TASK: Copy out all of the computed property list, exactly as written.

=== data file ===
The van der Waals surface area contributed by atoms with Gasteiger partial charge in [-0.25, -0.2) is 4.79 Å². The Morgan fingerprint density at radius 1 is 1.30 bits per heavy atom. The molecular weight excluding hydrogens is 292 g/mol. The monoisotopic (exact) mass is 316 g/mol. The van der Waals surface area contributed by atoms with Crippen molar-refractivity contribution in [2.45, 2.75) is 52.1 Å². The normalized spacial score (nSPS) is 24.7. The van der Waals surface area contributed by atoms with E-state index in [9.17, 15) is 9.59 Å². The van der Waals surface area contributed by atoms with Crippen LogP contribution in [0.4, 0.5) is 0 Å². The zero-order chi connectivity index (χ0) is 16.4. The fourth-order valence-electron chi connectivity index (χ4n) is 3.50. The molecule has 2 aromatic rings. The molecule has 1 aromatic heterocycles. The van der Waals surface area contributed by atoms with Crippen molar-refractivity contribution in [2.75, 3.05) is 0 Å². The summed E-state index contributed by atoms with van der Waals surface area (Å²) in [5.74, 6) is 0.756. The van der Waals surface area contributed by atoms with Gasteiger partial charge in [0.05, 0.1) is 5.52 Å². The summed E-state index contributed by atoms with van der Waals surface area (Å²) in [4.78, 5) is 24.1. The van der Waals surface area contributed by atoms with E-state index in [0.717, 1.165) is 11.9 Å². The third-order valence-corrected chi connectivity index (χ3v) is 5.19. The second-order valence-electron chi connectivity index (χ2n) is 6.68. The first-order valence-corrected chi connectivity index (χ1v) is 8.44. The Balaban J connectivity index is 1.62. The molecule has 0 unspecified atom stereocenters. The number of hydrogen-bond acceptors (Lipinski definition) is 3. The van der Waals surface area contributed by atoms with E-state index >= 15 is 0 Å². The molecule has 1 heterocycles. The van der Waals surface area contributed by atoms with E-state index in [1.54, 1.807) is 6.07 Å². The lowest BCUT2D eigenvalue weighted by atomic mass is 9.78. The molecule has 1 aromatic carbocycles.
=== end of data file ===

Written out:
The van der Waals surface area contributed by atoms with Gasteiger partial charge in [-0.25, -0.2) is 4.79 Å². The Morgan fingerprint density at radius 1 is 1.30 bits per heavy atom. The molecular weight excluding hydrogens is 292 g/mol. The monoisotopic (exact) mass is 316 g/mol. The van der Waals surface area contributed by atoms with Crippen molar-refractivity contribution in [2.45, 2.75) is 52.1 Å². The normalized spacial score (nSPS) is 24.7. The van der Waals surface area contributed by atoms with E-state index in [9.17, 15) is 9.59 Å². The van der Waals surface area contributed by atoms with Crippen LogP contribution in [0.4, 0.5) is 0 Å². The zero-order chi connectivity index (χ0) is 16.4. The fourth-order valence-electron chi connectivity index (χ4n) is 3.50. The molecule has 2 aromatic rings. The molecule has 1 aromatic heterocycles. The van der Waals surface area contributed by atoms with Crippen molar-refractivity contribution in [2.75, 3.05) is 0 Å². The summed E-state index contributed by atoms with van der Waals surface area (Å²) in [5.74, 6) is 0.756. The van der Waals surface area contributed by atoms with Gasteiger partial charge in [0.05, 0.1) is 5.52 Å². The summed E-state index contributed by atoms with van der Waals surface area (Å²) in [4.78, 5) is 24.1. The van der Waals surface area contributed by atoms with E-state index in [0.717, 1.165) is 11.9 Å². The third-order valence-corrected chi connectivity index (χ3v) is 5.19. The second-order valence-electron chi connectivity index (χ2n) is 6.68. The first-order valence-corrected chi connectivity index (χ1v) is 8.44. The Balaban J connectivity index is 1.62. The molecule has 0 unspecified atom stereocenters. The number of hydrogen-bond acceptors (Lipinski definition) is 3. The van der Waals surface area contributed by atoms with E-state index >= 15 is 0 Å². The molecule has 1 heterocycles. The van der Waals surface area contributed by atoms with E-state index in [1.54, 1.807) is 6.07 Å². The lowest BCUT2D eigenvalue weighted by atomic mass is 9.78. The molecule has 1 aromatic carbocycles.